PAL PlayStation cover art
|Platform(s)||MS-DOS, PlayStation, Sega Saturn|
|Genre(s)||Racing, vehicular combat|
It is notable amongst racing games for its wide and open tracks, and the resulting freedom offered to the player, and also for its excessive speed. It suffered in the marketplace due to thematic similarities with the better received Wipeout by Psygnosis and the generality of its graphics engine made for a very short depth of view compared to contemporary racing games.
Hi-Octane is rumored to begin life as something several Bullfrog programmers coded in free time, and then decided to improve the game and market it under the auspices of Electronic Arts. Developer Peter Molyneux stated that EA set Bullfrog under pressure to release Dungeon Keeper, but they weren't able to do so within their deadlines. In order to relieve some of the pressure, they quickly developed Hi Octane.
In a Gamasutra article it was mentioned that "PC and Saturn racing game Hi-Octane, was developed in just eight weeks using the Magic Carpet engine, as a way to "fill a quarter that didn't have enough revenue"."
The game offers a choice of six hovercraft vehicles differentiated by their top speed, armour, firepower, weight and appearance: KD-1 Speeder, Berserker, Jugga, Vampire, Outrider, and Flexiwing. There are six tracks to race on, with names like New Chernobyl which hint at a dystopian futuristic world (although the game does not feature a backstory). The tracks offer different difficulties, various textures and types of landscape like wastelands and city streets.
- The weapons available are minigun and missile. Minigun has unlimited ammo but warms up while firing and locks up for some time on overheat; missiles cause more damage but their ammo is limited. Death is not permanent but kills add to the player's score.
- Fuel is spent while driving, a car with empty fuel has to wait some time until it is given a small amount of fuel.
- Shield goes down under fire, and when it reaches zero, the car is shot down and has to spend some time recovering.
- Booster allows to increase the car's speed for a short while, after each usage recharging with time. The boost uses small amounts of Missile ammo.
Certain parts of the track allow to recharge vehicle's fuel, shields or ammo, although the vehicle has to slow down in order to fully benefit of the recharge. There are also power-ups on the tracks, recharging fuel/shield/ammo (10, 100 or 200%) or upgrading the car's minigun, missile or booster, for more power. Other parts of the tracks changed in the course of racing, opening shortcuts or places with scattered upgrades for a short time.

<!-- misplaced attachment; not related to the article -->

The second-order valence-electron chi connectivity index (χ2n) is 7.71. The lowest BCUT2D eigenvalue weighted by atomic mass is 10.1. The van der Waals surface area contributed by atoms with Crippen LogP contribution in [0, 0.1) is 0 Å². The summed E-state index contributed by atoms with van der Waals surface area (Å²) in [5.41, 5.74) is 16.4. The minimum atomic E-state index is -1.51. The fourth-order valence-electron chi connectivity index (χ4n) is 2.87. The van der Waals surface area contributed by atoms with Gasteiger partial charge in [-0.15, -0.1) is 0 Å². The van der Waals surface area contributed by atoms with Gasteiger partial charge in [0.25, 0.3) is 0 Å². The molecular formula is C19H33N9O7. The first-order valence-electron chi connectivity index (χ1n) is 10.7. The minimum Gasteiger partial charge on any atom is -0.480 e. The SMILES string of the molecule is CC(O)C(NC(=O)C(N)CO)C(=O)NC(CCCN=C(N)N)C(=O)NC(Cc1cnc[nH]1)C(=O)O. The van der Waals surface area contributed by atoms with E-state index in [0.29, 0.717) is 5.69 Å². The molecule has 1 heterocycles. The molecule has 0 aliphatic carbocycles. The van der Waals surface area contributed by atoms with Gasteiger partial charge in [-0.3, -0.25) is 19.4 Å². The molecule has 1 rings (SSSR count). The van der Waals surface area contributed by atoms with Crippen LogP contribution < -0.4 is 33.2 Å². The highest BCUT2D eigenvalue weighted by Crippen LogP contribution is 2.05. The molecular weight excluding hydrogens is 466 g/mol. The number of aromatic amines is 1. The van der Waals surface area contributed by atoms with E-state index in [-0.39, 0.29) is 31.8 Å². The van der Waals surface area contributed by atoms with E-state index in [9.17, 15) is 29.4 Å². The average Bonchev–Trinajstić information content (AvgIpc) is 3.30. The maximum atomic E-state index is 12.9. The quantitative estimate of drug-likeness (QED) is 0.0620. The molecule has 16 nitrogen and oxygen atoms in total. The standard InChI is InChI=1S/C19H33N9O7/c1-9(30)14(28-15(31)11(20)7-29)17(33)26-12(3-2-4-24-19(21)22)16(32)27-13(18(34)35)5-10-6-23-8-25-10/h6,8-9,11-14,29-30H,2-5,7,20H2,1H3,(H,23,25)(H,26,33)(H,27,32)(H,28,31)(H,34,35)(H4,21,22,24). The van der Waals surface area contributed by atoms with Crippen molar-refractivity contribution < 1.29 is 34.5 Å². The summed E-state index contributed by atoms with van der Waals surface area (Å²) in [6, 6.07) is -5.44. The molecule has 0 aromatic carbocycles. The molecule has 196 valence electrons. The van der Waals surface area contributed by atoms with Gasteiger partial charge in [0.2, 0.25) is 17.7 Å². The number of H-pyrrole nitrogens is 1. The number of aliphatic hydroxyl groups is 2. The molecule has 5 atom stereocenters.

The different vehicles display different handling values in the front end but these are just for show, the underlying stats are the same for all the vehicles. Due to the dimensions of models the vehicles appear different sizes but in fact the collision volumes are all identical meaning that you are just as likely to hit something with the Outrider as you are with the Jugga.
There are four camera views, switched while playing: three of them are from behind the vehicle with one being further away than the other, and the fourth view is from the front of the car, with no parts of the car obscuring the sight.
The graphics in the DOS version are VGA resolution of 320x240 or SVGA at 640x480 pixels, both 256 colors. Today, Hi-Octane can be run in a Windows 2000/XP/Vista/7 environment using a very specific DosBox setup. It runs well in Windows 9x (speed of the game differs in different resolutions, VGA will play very fast on modern computers). An 80486DX2-66 will run the game very smooth with the least details.
Bullfrog later released an addon pack for Hi-Octane which included additional features made for the Saturn and DOS. These extra features included:
- 3 new tracks
- Ancient Mine Town (6 laps)
- Arctic Land (6 laps)
- Death Match Arena (5 laps), designed specifically for death match race
- New game modes
- Clone Race: The computer creates a clone of the player's car, programmed with the best ever lap. The best lap in each track is saved automatically.
- Death Match: Using a set or infinite number of lives.
- Split Screen: Single race.